By Debbie Hanlon

Debbie HanlonWhen I started out in real estate I was 28-years-old. I was the single mother of three young children, living on social assistance, and I didn’t even own a car at the time. Yet within a year I was the top agent in my home province. Within a year I was No. 1 in buyer controlled sales across Canada out of over 6,000 in the real estate company I worked for. Within two years I owned my own brokerage. Just think about that for a second:  single mom on welfare, three small kids and no car, to No. 1 in my first year in the business. I went on to start my own real estate company. I was named to the top 50 CEO list three different times. I was named one of Canada’s top 100 female entrepreneurs out of hundreds of thousands.

Do you know how I accomplished that? I did it by readjusting my attitude about what I did for a living. Now, ask most real estate agents what line of work they’re in and they’ll tell you they’re in sales. Ask them what they sell and they’ll tell you houses, property – they sell real estate. It’s that attitude about what they do for a living that prevents them from doing as well as they can. It’s what keeps them from rising to the top where the real money is made. As strange as it sounds, thinking that you’re selling houses is stopping you from making it in real estate.

The first lesson you need to learn and one I learned as soon as I got into real estate is you’re not in the business of selling houses. You are in the business of selling yourself. Let’s face it; a house is the largest financial transaction most people will ever make. No one is going to buy a house with you until they buy into you. You will not sell a single house before you sell yourself. So sell yourself first. The houses, the property, the real estate and the money will all follow. Trust me, if a 28-year-old single mom on welfare can do it, you can do it.

They gave me an office where I worked. It had a desk, a phone and a phone book. It might have had a stapler, I don’t remember. I spent my first few days going through that phone book and finding the telephone numbers of everyone I could remember from my past. I called them and told them I was in real estate and would appreciate it if they used me when they bought or sold a house. I put all their names and contact information into a contact list I was building.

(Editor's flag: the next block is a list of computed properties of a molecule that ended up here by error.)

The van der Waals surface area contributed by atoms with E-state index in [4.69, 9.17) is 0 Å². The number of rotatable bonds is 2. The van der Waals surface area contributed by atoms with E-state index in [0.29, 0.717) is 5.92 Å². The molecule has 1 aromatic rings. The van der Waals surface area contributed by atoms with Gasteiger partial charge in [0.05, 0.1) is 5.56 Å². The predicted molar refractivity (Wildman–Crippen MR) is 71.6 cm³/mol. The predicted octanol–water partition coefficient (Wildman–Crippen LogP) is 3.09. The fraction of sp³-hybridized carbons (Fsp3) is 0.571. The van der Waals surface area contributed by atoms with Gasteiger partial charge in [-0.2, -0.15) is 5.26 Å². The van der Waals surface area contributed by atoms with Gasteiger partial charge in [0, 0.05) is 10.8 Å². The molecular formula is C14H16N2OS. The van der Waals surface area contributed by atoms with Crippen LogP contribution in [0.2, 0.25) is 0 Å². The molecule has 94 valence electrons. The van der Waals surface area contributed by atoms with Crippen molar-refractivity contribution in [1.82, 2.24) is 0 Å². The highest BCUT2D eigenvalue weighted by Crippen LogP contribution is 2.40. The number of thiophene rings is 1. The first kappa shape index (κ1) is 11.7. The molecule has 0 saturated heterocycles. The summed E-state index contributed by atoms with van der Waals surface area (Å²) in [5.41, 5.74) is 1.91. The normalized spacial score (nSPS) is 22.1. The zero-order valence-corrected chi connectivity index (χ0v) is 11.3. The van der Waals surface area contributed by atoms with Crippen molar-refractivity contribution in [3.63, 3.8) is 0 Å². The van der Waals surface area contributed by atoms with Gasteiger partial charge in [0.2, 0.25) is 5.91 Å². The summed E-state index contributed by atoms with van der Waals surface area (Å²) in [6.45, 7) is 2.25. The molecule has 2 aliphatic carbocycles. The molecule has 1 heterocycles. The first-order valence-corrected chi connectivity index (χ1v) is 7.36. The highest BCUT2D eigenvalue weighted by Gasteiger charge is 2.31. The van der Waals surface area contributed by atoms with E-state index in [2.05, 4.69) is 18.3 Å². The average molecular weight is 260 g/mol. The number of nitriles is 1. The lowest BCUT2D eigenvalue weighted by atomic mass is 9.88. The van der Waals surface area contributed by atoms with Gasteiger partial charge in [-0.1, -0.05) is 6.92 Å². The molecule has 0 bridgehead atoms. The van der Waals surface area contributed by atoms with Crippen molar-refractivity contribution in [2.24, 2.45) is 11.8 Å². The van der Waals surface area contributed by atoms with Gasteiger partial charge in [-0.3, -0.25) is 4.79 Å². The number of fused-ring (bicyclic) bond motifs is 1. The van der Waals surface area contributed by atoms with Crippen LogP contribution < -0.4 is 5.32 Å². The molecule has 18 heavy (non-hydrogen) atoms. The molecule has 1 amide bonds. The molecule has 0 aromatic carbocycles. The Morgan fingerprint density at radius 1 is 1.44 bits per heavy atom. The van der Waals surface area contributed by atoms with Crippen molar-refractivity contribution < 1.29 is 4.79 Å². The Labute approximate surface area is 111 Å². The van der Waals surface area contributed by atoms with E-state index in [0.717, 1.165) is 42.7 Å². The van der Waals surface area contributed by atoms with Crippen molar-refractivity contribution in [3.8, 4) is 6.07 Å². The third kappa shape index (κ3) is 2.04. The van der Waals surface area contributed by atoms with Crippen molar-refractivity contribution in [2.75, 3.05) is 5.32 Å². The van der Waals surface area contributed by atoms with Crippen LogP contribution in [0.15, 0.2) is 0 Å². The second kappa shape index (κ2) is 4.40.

Once I’d gone through my sphere of influence, I added five contacts a day to that contact list. These contacts could be the bus driver (I still had no car), the girl who served me coffee, the woman at the dry cleaners, anyone and everyone I came into contact with. Real estate, more than anything else, is a contact sport.

I know agents who’ve been in this business for 20 years and have 100 people in their contact list. You meet more people than that in a month. Meeting people, saying hello I’m so and so and I’d like to offer my assistance if you ever need any real estate services, is a free way to market yourself. You’re selling yourself every time you say hello to someone new.

Building a contact list is the cheapest, easiest form of self marketing and it doesn’t matter what stage of your career you’re at, it will help you. There are many other ways of selling yourself that we’ll be getting into as we go along in future columns. The main thing to remember right now is you’re not selling houses, you’re selling yourself. You can do this. You can lift your career to a whole new level through self marketing. Don’t sell yourself short.

Debbie Hanlon is the president and founder of Hanlon Realty. She is a three-time top 50 CEO winner and was named one of the top 100 female entrepreneurs in Canada. She is currently an elected city official in St. John’s, Nfld. and is available for motivational and training seminars. Email [email protected].

Debbie Hanlon is the owner broker and Realtor at Debbie Hanlon Real Estate, a new boutique brokerage in St. John’s, Nfld. She is also a motivational speaker, real estate coach, author, former city councillor and children’s entertainer. She lives in St. John’s with her husband, Oral Mews and her dog Fisher.

5 COMMENTS

  1. LOL – and, likely could apply to a guy with his shirt hanging out of his pants and yesterday's lunch on his tie and brown stained teeth – but it is important to note, Watson, that there is a market for everything, and apparently for every ONE.

    We had a local agent who sent out promo material with a pink condom attached telling the market he was "safe" to do business with, and another one with a baby suckling at its mother's breast, saying he could provide all the public needed.

    Some of us thought it was classless and made our industry look tacky. But there are no rules governing this sort of trailer trash approach to business. But he got a lot of business from it. So what does that tell you? On days like that some of us wondered what kind of business the real estate business really is/was.

    So – hey! I guess we can say: whatever works for you. Colleagues don't get to approve or not; and women just love that guy. So who are we to judge?

    There's a market for everything, and since it made him an area top producer, there's no denying what pleases the masses I guess. Some people call it thinking outside the box. If I tried some stunt like that I would be out of business. Depends on the kind of clientele you want to attract.